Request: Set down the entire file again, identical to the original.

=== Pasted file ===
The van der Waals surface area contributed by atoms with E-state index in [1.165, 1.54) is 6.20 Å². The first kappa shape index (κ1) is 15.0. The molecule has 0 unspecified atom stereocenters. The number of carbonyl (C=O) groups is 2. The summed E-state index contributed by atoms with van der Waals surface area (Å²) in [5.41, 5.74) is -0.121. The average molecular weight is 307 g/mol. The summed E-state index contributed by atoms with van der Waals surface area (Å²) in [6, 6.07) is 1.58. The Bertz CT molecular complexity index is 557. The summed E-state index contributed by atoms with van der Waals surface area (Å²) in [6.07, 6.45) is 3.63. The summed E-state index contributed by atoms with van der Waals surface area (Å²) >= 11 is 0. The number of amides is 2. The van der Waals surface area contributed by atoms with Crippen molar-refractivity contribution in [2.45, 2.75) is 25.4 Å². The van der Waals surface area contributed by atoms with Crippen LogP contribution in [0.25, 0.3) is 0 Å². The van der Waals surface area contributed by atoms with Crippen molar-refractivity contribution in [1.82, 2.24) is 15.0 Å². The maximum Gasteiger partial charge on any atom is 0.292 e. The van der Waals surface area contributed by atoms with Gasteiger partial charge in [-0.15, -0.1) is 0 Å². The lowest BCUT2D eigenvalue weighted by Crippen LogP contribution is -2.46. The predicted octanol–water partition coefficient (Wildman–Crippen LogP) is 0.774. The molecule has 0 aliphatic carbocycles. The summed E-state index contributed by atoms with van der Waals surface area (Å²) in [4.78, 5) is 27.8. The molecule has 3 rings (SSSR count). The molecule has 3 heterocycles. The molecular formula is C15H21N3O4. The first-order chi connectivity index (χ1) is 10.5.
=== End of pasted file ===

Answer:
The van der Waals surface area contributed by atoms with E-state index in [1.165, 1.54) is 6.20 Å². The first kappa shape index (κ1) is 15.0. The molecule has 0 unspecified atom stereocenters. The number of carbonyl (C=O) groups is 2. The summed E-state index contributed by atoms with van der Waals surface area (Å²) in [5.41, 5.74) is -0.121. The average molecular weight is 307 g/mol. The summed E-state index contributed by atoms with van der Waals surface area (Å²) in [6, 6.07) is 1.58. The Bertz CT molecular complexity index is 557. The summed E-state index contributed by atoms with van der Waals surface area (Å²) in [6.07, 6.45) is 3.63. The summed E-state index contributed by atoms with van der Waals surface area (Å²) >= 11 is 0. The number of amides is 2. The van der Waals surface area contributed by atoms with Crippen molar-refractivity contribution in [2.45, 2.75) is 25.4 Å². The van der Waals surface area contributed by atoms with Crippen LogP contribution in [0.25, 0.3) is 0 Å². The van der Waals surface area contributed by atoms with Crippen molar-refractivity contribution in [1.82, 2.24) is 15.0 Å². The maximum Gasteiger partial charge on any atom is 0.292 e. The van der Waals surface area contributed by atoms with Gasteiger partial charge in [-0.15, -0.1) is 0 Å². The lowest BCUT2D eigenvalue weighted by Crippen LogP contribution is -2.46. The predicted octanol–water partition coefficient (Wildman–Crippen LogP) is 0.774. The molecule has 0 aliphatic carbocycles. The summed E-state index contributed by atoms with van der Waals surface area (Å²) in [4.78, 5) is 27.8. The molecule has 3 rings (SSSR count). The molecule has 3 heterocycles. The molecular formula is C15H21N3O4. The first-order chi connectivity index (χ1) is 10.5.